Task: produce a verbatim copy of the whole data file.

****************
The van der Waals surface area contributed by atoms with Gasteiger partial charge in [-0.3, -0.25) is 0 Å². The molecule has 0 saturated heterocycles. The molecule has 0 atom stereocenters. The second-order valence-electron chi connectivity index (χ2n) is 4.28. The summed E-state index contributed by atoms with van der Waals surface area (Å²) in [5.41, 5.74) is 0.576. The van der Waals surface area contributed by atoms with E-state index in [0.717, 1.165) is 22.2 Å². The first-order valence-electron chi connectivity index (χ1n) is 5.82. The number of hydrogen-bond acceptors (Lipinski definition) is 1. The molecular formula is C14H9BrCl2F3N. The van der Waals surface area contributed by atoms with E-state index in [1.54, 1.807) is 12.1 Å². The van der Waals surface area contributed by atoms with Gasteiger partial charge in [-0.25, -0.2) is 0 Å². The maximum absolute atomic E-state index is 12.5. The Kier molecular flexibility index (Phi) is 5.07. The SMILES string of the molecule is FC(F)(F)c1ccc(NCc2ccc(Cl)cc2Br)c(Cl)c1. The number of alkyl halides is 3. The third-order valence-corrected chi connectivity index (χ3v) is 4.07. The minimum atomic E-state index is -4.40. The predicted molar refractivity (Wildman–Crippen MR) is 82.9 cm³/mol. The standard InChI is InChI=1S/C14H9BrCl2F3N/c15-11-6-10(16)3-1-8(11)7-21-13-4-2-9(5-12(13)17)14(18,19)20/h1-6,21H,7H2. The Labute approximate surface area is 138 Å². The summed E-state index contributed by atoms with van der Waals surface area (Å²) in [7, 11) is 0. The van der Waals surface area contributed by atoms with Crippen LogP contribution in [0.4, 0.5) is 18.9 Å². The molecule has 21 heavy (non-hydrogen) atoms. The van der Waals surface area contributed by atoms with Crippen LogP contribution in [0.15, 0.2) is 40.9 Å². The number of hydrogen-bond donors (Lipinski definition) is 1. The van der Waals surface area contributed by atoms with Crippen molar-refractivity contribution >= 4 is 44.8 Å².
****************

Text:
The van der Waals surface area contributed by atoms with Gasteiger partial charge in [-0.3, -0.25) is 0 Å². The molecule has 0 saturated heterocycles. The molecule has 0 atom stereocenters. The second-order valence-electron chi connectivity index (χ2n) is 4.28. The summed E-state index contributed by atoms with van der Waals surface area (Å²) in [5.41, 5.74) is 0.576. The van der Waals surface area contributed by atoms with E-state index in [0.717, 1.165) is 22.2 Å². The first-order valence-electron chi connectivity index (χ1n) is 5.82. The number of hydrogen-bond acceptors (Lipinski definition) is 1. The molecular formula is C14H9BrCl2F3N. The van der Waals surface area contributed by atoms with E-state index in [1.54, 1.807) is 12.1 Å². The van der Waals surface area contributed by atoms with Gasteiger partial charge in [-0.25, -0.2) is 0 Å². The maximum absolute atomic E-state index is 12.5. The Kier molecular flexibility index (Phi) is 5.07. The SMILES string of the molecule is FC(F)(F)c1ccc(NCc2ccc(Cl)cc2Br)c(Cl)c1. The number of alkyl halides is 3. The third-order valence-corrected chi connectivity index (χ3v) is 4.07. The minimum atomic E-state index is -4.40. The predicted molar refractivity (Wildman–Crippen MR) is 82.9 cm³/mol. The standard InChI is InChI=1S/C14H9BrCl2F3N/c15-11-6-10(16)3-1-8(11)7-21-13-4-2-9(5-12(13)17)14(18,19)20/h1-6,21H,7H2. The Labute approximate surface area is 138 Å². The summed E-state index contributed by atoms with van der Waals surface area (Å²) in [7, 11) is 0. The van der Waals surface area contributed by atoms with Crippen LogP contribution in [0.4, 0.5) is 18.9 Å². The molecule has 21 heavy (non-hydrogen) atoms. The van der Waals surface area contributed by atoms with Crippen LogP contribution in [0.15, 0.2) is 40.9 Å². The number of hydrogen-bond donors (Lipinski definition) is 1. The van der Waals surface area contributed by atoms with Crippen molar-refractivity contribution >= 4 is 44.8 Å².